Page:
SEC chair Gensler is wary of Citadel Securities’ market power

The chair has more questions than answers.
The chair has more questions than answers.
Image: Reuters/Jose Luis Magana
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The US stock market’s top watchdog has questions about the underpinnings of the retail trading boom. One of those concerns is whether a small number of trading firms and brokerages have too much market power.

At issue is the structure of the $45 trillion US stock market, which has seen a surge in trading by everyday investors using commission-free trading apps. Brokerages like Robinhood and Charles Schwab have cut brokerage fees to zero, which has made them more dependent on money from companies like Citadel Securities and Virtu Financial that pay them to execute trades for retail investors (known as payment for order flow). Those market makers, which match trades internally, have ballooned in size, putting their share of stock transactions in the neighborhood of storied stock exchanges like Nasdaq and New York Stock Exchange.

“We have seen an increasing concentration in market making and also separately in brokerage, particularly around retail order flow,” Gary Gensler, chair of the Securities and Exchange Commission, said yesterday in a House Committee on Financial Services hearing. He said the commission can promote competition through transparency and also through its rules, and he’s asked staff to look into it. “At the heart of well functioning markets and the mission of the SEC—fair, orderly and efficient markets—is promoting competition in markets,” he said.

Gensler compared the dominance of trading firms like Citadel Securities to that of companies like Google and Amazon, though he didn’t mention the tech giants directly by name. He said the modern economy tends to veer toward powerful companies that are built on and benefit from network effects, in which a service or product becomes more valuable as more customers use it.

“We’ve seen such concentration come in other markets,” he said. “We know it’s in search. When we all go online and search, there’s really one dominant search engine. We know it’s true in buying retail products online.”

Gensler, who has been SEC chair for less than a month, spoke during a final congressional hearing about the GameStop saga, in which an army of retail investors conspired on Reddit’s WallStreetBets channel to take on hedge funds that were betting against the video game retailer. In his prepared remarks, he raised questions about a series of other issues that he has directed the SEC to study:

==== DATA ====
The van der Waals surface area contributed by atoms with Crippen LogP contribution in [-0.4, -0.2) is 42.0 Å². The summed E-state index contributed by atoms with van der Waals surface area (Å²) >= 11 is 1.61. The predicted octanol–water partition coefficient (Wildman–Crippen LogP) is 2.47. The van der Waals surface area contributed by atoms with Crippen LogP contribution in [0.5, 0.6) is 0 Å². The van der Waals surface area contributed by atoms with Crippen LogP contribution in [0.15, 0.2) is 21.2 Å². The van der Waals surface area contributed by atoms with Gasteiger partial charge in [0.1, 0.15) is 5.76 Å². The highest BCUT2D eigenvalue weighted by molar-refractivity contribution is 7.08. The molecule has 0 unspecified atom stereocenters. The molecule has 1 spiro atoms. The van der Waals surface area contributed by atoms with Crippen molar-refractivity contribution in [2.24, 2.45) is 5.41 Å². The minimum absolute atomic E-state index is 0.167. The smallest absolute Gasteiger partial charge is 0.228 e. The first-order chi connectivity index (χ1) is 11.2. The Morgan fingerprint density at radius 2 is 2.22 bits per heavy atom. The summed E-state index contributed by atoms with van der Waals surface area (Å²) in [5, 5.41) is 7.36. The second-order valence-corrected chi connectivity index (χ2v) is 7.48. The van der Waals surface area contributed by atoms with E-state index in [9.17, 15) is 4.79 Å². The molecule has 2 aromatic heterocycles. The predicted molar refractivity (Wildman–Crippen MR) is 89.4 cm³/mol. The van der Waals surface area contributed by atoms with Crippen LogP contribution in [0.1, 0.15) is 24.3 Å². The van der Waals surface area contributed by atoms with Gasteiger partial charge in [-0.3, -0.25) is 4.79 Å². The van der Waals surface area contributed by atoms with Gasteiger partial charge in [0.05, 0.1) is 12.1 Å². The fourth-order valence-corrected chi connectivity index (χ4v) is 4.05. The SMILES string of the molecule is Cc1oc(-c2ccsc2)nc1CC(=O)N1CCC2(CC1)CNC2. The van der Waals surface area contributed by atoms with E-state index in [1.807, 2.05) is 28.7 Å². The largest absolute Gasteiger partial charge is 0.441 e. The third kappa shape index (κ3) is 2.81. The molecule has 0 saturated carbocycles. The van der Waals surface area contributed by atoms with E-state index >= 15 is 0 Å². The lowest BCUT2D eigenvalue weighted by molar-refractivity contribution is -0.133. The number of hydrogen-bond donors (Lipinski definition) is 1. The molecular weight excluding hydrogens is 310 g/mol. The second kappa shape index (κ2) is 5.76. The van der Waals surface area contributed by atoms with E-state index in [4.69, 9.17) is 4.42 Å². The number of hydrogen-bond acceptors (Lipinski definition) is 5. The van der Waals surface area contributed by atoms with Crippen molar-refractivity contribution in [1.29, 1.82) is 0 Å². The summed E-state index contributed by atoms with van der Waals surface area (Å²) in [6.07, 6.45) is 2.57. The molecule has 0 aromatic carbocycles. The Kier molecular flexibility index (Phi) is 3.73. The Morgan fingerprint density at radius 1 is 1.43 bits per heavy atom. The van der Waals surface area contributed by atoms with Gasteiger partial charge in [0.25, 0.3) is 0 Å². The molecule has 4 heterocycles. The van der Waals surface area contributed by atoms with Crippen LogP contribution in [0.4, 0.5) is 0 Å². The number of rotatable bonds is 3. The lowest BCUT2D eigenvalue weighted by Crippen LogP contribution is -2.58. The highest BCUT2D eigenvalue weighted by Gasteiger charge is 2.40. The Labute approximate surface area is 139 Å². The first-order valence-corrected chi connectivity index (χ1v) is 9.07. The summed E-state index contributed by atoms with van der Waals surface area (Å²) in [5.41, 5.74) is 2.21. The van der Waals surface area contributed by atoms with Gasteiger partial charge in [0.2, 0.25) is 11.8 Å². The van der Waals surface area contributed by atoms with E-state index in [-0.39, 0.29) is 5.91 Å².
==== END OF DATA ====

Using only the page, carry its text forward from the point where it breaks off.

• Gamification of trading: Mobile apps have made it easier than ever to access capital markets, which could encourage users to trade more often, potentially hurting their investment returns.
  • Payment for order flow: Gensler noted the potential conflicts of interest related to PFOF, the SEC’s settled enforcement action against Robinhood related to this practice, and pointed out that regulators in the UK discourage PFOF. (If you want to know more about this, you can read about how the retail trading boom is shaking up the US stock market, or why cutting brokerage fees to zero doesn’t make it free, and how Ponzi mastermind Bernie Madoff enabled the US retail trading boom. See also this interview with Virtu’s CEO.)
  • Short selling: The SEC chair said the regulator will examine transparency in short selling (betting on stocks to decline in value) as well as the derivatives that were used by Archegos Capital Management, the family office that imploded and caused billions of dollars of losses at banks.
  • Social media: Everyday investors are getting more financial information than ever from social media, raising concerns that these digital forums could be manipulated.
  • Clearing and settlement: The GameStop episode highlighted the plumbing behind the stock market, in which it takes two days for money to change hands after a transaction. Gensler suggested that shortening that cycle could reduce risks.

Gensler’s testimony suggested he’s still getting up to speed on numerous intricate and thorny issues linked to the structure of the US stock market. But his responses also indicate that the former Goldman Sachs banker and chairman of the Commodity Futures Trading Commission is open to a shake up down the road.